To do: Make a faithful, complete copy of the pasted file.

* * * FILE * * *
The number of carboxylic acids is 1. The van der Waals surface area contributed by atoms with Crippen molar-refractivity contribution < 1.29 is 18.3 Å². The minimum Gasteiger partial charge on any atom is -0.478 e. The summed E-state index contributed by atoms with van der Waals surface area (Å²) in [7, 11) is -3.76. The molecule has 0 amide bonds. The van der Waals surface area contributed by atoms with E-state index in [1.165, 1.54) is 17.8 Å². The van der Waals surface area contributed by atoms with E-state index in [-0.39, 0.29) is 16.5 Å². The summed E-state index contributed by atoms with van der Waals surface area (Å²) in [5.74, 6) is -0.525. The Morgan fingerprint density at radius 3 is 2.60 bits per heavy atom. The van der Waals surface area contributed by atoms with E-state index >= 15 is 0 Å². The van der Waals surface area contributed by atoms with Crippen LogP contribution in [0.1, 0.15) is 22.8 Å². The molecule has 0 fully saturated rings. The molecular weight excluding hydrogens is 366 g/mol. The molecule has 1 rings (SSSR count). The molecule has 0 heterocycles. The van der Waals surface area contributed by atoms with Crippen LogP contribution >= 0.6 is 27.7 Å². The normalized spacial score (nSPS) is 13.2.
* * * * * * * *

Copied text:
The number of carboxylic acids is 1. The van der Waals surface area contributed by atoms with Crippen molar-refractivity contribution < 1.29 is 18.3 Å². The minimum Gasteiger partial charge on any atom is -0.478 e. The summed E-state index contributed by atoms with van der Waals surface area (Å²) in [7, 11) is -3.76. The molecule has 0 amide bonds. The van der Waals surface area contributed by atoms with E-state index in [1.165, 1.54) is 17.8 Å². The van der Waals surface area contributed by atoms with E-state index in [-0.39, 0.29) is 16.5 Å². The summed E-state index contributed by atoms with van der Waals surface area (Å²) in [5.74, 6) is -0.525. The Morgan fingerprint density at radius 3 is 2.60 bits per heavy atom. The van der Waals surface area contributed by atoms with E-state index >= 15 is 0 Å². The van der Waals surface area contributed by atoms with Crippen LogP contribution in [0.1, 0.15) is 22.8 Å². The molecule has 0 fully saturated rings. The molecular weight excluding hydrogens is 366 g/mol. The molecule has 1 rings (SSSR count). The molecule has 0 heterocycles. The van der Waals surface area contributed by atoms with Crippen LogP contribution >= 0.6 is 27.7 Å². The normalized spacial score (nSPS) is 13.2.